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Internet2 implements large-scale deployment of ONOS

The Open source SDN Network Operating System (ONOS) community is making rapid progress. Internet2 and the Internet2 network operations centre (NOC) at Indiana University announced that they have actively deployed ONOS on Internet2's nationwide research and education network in the US.

A software defined networking (SDN) based IP peering application has been deployed atop the ONOS operating system, which enables the software-defined network to exchange information with other, traditional networks. This is the first time that such software-defined capabilities have been deployed on a live network at nationwide scale, the organisations claim.

The development is similar to the demonstration last month of an ONOS-based open source router in Australia communicating with routers in the US (see Open source routers communicate across continents), but on a grander scale.

Internet2 operates the largest and fastest research and education network in the US, at speeds of more than 100Gb/s with 8.8Tb/s of capacity. More than 200 major research universities and 100 countries connect to one another over Internet2.

Internet2 has virtualised its network, allowing the network to be partitioned into multiple independent private networks, or ‘slices’. That capability has been in place for a while, but the current announcement is one of the first where user groups take advantage of those capabilities.

Now five higher education institutions – Duke University, Florida International University, the Indiana GigaPoP, Mid Atlantic Crossroads (MAX) at the University of Maryland-College Park, and the University of Utah – are connected to a virtual slice of the Internet2 nationwide network that is piloting the ONOS technology.

An ONOS cluster has been deployed in that slice on the Internet2 network, controlling 38 OpenFlow-enabled Brocade and Juniper switches. The SDN-based IP peering application developed by the ONOS project team, and leveraging the open source Quagga BGP software routing suite, tells the OpenFlow-based switches how to reach external IP networks.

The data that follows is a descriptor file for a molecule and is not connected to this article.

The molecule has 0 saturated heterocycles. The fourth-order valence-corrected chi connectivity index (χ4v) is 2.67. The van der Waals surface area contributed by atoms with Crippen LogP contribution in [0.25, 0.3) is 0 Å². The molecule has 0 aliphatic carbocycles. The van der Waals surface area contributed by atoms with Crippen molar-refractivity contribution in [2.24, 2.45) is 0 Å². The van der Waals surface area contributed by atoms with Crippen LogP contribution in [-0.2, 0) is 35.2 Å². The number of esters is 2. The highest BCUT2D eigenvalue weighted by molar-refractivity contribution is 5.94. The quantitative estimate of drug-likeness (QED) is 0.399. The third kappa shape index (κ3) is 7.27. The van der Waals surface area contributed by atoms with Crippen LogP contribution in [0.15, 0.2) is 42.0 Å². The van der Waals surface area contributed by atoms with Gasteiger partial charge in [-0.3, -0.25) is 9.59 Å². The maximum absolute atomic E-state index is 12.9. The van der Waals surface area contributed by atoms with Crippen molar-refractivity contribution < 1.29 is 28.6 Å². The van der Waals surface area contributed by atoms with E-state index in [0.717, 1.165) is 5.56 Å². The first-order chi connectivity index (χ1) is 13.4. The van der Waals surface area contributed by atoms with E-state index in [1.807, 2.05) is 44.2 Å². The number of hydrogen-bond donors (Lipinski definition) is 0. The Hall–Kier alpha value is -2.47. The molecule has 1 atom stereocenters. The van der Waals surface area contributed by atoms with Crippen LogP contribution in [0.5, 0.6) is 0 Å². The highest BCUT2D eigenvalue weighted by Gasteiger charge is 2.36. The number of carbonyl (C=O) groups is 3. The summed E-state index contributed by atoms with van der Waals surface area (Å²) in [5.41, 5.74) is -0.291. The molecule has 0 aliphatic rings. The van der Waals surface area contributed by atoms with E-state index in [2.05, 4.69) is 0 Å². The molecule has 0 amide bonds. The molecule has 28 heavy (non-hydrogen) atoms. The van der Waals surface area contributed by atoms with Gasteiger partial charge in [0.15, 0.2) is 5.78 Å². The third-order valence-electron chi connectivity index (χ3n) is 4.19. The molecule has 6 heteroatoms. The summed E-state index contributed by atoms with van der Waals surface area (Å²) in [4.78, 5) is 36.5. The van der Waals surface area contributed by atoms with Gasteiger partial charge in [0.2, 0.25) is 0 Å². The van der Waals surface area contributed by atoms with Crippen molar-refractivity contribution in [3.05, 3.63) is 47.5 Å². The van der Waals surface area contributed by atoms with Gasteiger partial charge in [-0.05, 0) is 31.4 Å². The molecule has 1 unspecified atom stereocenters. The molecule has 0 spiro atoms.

The benefits of ONOS in an SDN-based network like Internet2 include network programmability, lower costs and removal of vendor lock-in, according to the ONOS community. In this particular case, the centralised control plane leads to significant improvements in network operation efficiency for the Internet2 network.

“A primary feature of the Internet2 network is its ability to serve as a ‘playground’ for piloting new advanced networking capabilities in a real-world environment with demanding users and advanced applications capabilities,” said Rob Vietzke, vice president of network services at Internet2. “The ONOS and SDN-IP peering deployment is another demonstration of how Internet2 and the academic community continue to be a large-scale platform in which pre-market innovations can be prototyped at scale.”

In addition to having ONOS deployed in a large production network, there are other significant takeaways from this achievement that are worth the industry’s attention, the ONOS project participants point out.

The IP peering application forms an essential part of a migration scenario, allowing new SDN capabilities to be deployed alongside existing IP-based networks so that industry adopters can allow the two to coexist. Operators can choose to start the SDN deployment in any isolated environment and then use an SDN-IP Peering application to connect their SDN island to the rest of the network. Following that, they will be able to roll out the SDN technology to the whole network gradually and at their own pace.

This approach may also be useful when operators want to build an SDN-based transit network, where high capacity is needed and lower costs are desired. This SDN-IP Peering app along with ONOS is an optimal choice to help build such a cost-effective transit network, the project partners claim.

The use of this application on the Internet2 Network has already expanded, peering with additional deployments of ONOS at other universities and national research and education networks around the globe, including South American research network AmLight operated by Florida International University. Connectivity to European network GEANT through the Italian research and education network GARR is also planned.

Early work in the Internet2 implementation has also generated useful feedback that is now included as part of the requirements for upcoming ONOS releases.

“At ON.Lab we develop interesting open source SDN platforms and Internet2 is a keen early adopter bringing new capabilities to its customers,” said Bill Snow, vice president of Engineering for ON.Lab. “With the deployment of ONOS on Internet2’s nationwide network, we get to validate and demonstrate ONOS’s scalability, performance and high availability in a production setting and learn from this experience to make ONOS better.”

The main partners in the ONOS project include AT&T, China Unicom, Ciena, Cisco, Ericsson, Fujitsu, Huawei, Intel, the US National Science Foundation, NEC, NTT Communications and SK Telecom.

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